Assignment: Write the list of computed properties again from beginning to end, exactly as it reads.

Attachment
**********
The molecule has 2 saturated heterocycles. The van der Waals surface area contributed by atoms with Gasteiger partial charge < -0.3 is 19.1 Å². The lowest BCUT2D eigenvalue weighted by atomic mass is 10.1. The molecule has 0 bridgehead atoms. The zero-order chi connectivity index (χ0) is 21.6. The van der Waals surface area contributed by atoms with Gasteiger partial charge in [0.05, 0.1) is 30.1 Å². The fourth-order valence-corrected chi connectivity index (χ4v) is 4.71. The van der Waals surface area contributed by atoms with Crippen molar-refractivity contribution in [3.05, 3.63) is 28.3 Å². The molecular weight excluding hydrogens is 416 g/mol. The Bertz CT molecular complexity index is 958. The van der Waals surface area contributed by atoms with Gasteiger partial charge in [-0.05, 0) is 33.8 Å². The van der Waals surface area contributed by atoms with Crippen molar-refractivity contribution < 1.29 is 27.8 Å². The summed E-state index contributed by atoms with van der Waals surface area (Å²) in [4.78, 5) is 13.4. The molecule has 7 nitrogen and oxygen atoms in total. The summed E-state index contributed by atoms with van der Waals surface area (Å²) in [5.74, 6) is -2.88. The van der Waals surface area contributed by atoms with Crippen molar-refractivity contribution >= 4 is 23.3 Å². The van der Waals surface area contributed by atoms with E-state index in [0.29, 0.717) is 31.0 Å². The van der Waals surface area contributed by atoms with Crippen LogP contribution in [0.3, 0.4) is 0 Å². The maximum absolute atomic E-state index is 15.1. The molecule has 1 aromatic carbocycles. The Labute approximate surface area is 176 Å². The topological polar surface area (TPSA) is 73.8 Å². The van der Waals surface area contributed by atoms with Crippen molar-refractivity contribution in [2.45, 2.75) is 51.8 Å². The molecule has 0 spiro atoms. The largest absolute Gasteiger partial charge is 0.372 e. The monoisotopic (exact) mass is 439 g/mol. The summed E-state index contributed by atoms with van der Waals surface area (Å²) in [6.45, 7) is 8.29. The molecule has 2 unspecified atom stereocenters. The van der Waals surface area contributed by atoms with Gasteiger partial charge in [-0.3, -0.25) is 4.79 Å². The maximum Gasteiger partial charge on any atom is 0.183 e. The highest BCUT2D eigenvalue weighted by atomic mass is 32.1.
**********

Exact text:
The molecule has 2 saturated heterocycles. The van der Waals surface area contributed by atoms with Gasteiger partial charge < -0.3 is 19.1 Å². The lowest BCUT2D eigenvalue weighted by atomic mass is 10.1. The molecule has 0 bridgehead atoms. The zero-order chi connectivity index (χ0) is 21.6. The van der Waals surface area contributed by atoms with Gasteiger partial charge in [0.05, 0.1) is 30.1 Å². The fourth-order valence-corrected chi connectivity index (χ4v) is 4.71. The van der Waals surface area contributed by atoms with Crippen molar-refractivity contribution in [3.05, 3.63) is 28.3 Å². The molecular weight excluding hydrogens is 416 g/mol. The Bertz CT molecular complexity index is 958. The van der Waals surface area contributed by atoms with Gasteiger partial charge in [-0.05, 0) is 33.8 Å². The van der Waals surface area contributed by atoms with Crippen molar-refractivity contribution < 1.29 is 27.8 Å². The summed E-state index contributed by atoms with van der Waals surface area (Å²) in [4.78, 5) is 13.4. The molecule has 7 nitrogen and oxygen atoms in total. The summed E-state index contributed by atoms with van der Waals surface area (Å²) in [5.74, 6) is -2.88. The van der Waals surface area contributed by atoms with Crippen molar-refractivity contribution >= 4 is 23.3 Å². The van der Waals surface area contributed by atoms with E-state index in [0.29, 0.717) is 31.0 Å². The van der Waals surface area contributed by atoms with Crippen LogP contribution in [0.3, 0.4) is 0 Å². The maximum absolute atomic E-state index is 15.1. The molecule has 1 aromatic carbocycles. The Labute approximate surface area is 176 Å². The topological polar surface area (TPSA) is 73.8 Å². The van der Waals surface area contributed by atoms with Crippen molar-refractivity contribution in [2.45, 2.75) is 51.8 Å². The molecule has 0 spiro atoms. The largest absolute Gasteiger partial charge is 0.372 e. The monoisotopic (exact) mass is 439 g/mol. The summed E-state index contributed by atoms with van der Waals surface area (Å²) in [6.45, 7) is 8.29. The molecule has 2 unspecified atom stereocenters. The van der Waals surface area contributed by atoms with Gasteiger partial charge in [-0.3, -0.25) is 4.79 Å². The maximum Gasteiger partial charge on any atom is 0.183 e. The highest BCUT2D eigenvalue weighted by atomic mass is 32.1.